Diet secrets for child mental health

By: Tonya Mead, PhD, MBA, M.Ed, School-based Psychologist

Major media recently reported upon studies to show that five or more servings of fruits and vegetables can improve your child’s mental health. The researchers conducted a study of almost 8,000 youth in Norfolk, England to find a “strong association between nutrition and mental well-being among the older secondary school children.”

But this news really isn’t new. Nor have ancient secrets been withheld from the general public. For years, doctors included recommendations for dietary changes as ways in which the food consumed by kids and adults can be used to treat and/or neurological and mental disorders. For instance, Ben Feingold in his book, Why Your Child is Hyperactive, argued that “childhood hyperactivity was caused by food dyes, artificial flavorings and certain preservatives.” 1 He estimated that 80% of the additives in our food are artificial. As such, he identified foods infused with salicylates, a natural chemicals found in many nuts, berries, cherries, cucumbers, grapes, oranges, plums, tangerines and tomatoes. And, of course, he suggested the restriction of foods with certain artificial ingredients. To lend credence to his outlandish claims at the time, Boris and Mandel, published an article appearing in the Annals of Allergy demonstrating that “children who eliminated wheat, dairy ,corn, soy, citrus, eggs, chocolate, artificial colors and preservatives experienced far less hyperactivity than they had previously.2

Not yet convinced? Incidentally, the researchers also found that when the child participants were allowed to go back to their original (unhealthy) diet, the hyperactive behavior returned! To augment the recommendations of Dr. Feingold, some pediatricians suggest to parents of hyperactive children that they consider eliminating hot dogs, some commercial baked goods and processed meats.3

Many observant mothers notice the negative effects of caffeinated drinks such as soda, cola and soft drinks have on their children. When too much caffeine is consumed by young kids, adolescents, teens and young adults it can cause irritability and sleeplessness. “Pediatricians generally advise that children consume no more than one cola or other caffeinated drink a day.”4

This information is commonsensical, you may say to yourself. What about bipolar disorders and aggressive behaviors? Just recently, Richard Johnson, co-author and researcher at the University of Colorado published an article appearing in the Journal of Evolution and Behavior finding that sugar-laden diets may “increase a person’s risk for developing attention deficit hyperactivity disorder, bipolar disorder and aggressive behaviors.” More specifically, they zeroed-in on added sweeteners. Fructose, high fructose corn syrup, and uric acid, all which “may work” they said, “to bring about the onset of these disorders in those genetically predisposed to them.”5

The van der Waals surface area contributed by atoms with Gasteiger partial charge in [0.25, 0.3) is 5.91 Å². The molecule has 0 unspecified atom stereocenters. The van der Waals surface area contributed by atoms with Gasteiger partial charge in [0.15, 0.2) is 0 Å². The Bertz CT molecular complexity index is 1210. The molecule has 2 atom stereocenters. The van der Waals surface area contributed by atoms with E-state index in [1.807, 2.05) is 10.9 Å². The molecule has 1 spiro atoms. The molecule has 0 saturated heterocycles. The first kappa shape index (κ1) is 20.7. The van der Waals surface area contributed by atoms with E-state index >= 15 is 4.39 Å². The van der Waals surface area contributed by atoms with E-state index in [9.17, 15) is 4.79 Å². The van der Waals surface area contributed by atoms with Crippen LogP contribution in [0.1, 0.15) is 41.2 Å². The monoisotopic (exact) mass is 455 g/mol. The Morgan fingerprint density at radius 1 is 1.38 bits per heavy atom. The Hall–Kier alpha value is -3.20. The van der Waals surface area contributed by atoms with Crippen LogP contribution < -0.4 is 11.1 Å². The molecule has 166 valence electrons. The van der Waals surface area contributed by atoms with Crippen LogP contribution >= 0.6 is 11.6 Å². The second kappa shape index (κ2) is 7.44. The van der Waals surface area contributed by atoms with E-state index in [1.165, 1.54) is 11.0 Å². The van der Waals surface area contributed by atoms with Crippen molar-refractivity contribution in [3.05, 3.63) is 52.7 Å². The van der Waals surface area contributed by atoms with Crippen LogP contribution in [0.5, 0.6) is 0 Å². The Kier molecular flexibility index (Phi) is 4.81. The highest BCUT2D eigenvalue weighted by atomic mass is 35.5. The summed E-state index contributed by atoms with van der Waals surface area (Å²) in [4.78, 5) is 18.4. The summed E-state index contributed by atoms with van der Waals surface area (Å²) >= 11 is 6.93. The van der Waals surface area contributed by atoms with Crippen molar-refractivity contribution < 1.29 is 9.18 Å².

The Ketogenic diet has been prescribed to “control intractable epileptic seizures.”6 In 1997, John Freeman, in his statement of the Child Neurology Society on the Ketogenic Diet, suggested that 50 to 75% of child using the Keto Diet have shown considerable improvement in the control of their seizures. Lewis cites another example how changes in one’s diet can reduce the size of respiratory throat tumors called recurrent respiratory papillomatosis (RRP) and associated with the HPV6 and HPV11 viruses. In a study conducted by the Long Island Jewish Medical Center, RRP patients were directed to ingest two cups of cabbage juice daily. According to the researcher, some patients experienced five-year remissions using the cabbage juice protocols.7

So the next time you speak with your medical doctor about behavioral challenges your child is experiencing, don’t forget to provide a listing of his/her types of food consumed, when (morning, afternoon, night) how often, and how much. You never now how impactful small tweaks to one’s diet can affect positive change and lead to more healthy outcomes.


1. Feingold, Ben, Why Your Child is Hyperactive, Random House: New York, NY.

2. Boris, M. and Mandel, F.S. (1994). “Foods and additives are common causes of attention deficit hyperactive disorder in children, Annuals of Allergy, 72 (5) 462-468.

3. Foods that Harm: Foods that Heal, Reader’s Digest Assoc. Inc, Pleasantville, NY

4. Foods that Harm: Foods that Heal, Reader’s Digest Assoc. Inc, Pleasantville, NY

5. Johnson, Richard, Fructose and uric acid as drivers of a hyperactive foraging response: A clue to behavioral disorders associated with impulsivity or mania?, Evolution and Human Behavior, Vol. 42, Issue 3, May 2021

6. Lewis, Lisa, Special Diets for Special Kids, Future Horizons, Inc: Arlington, TX, n.d. pg. 18

7. Coll, D.A., Rosen, C.A, Auborn, K, et al “Treatment of Recurrent Respiratory Papillomatosis with Indole-3 Carbinol, American Journal of Otolaryngology, Vol. 18, No. 4, p. 283-285

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Dr. Mead, PhD, MBA, MA is a consultant specializing in human behavior, school and social psychology. She can be contacted at: tonya at ishareknowledge dot com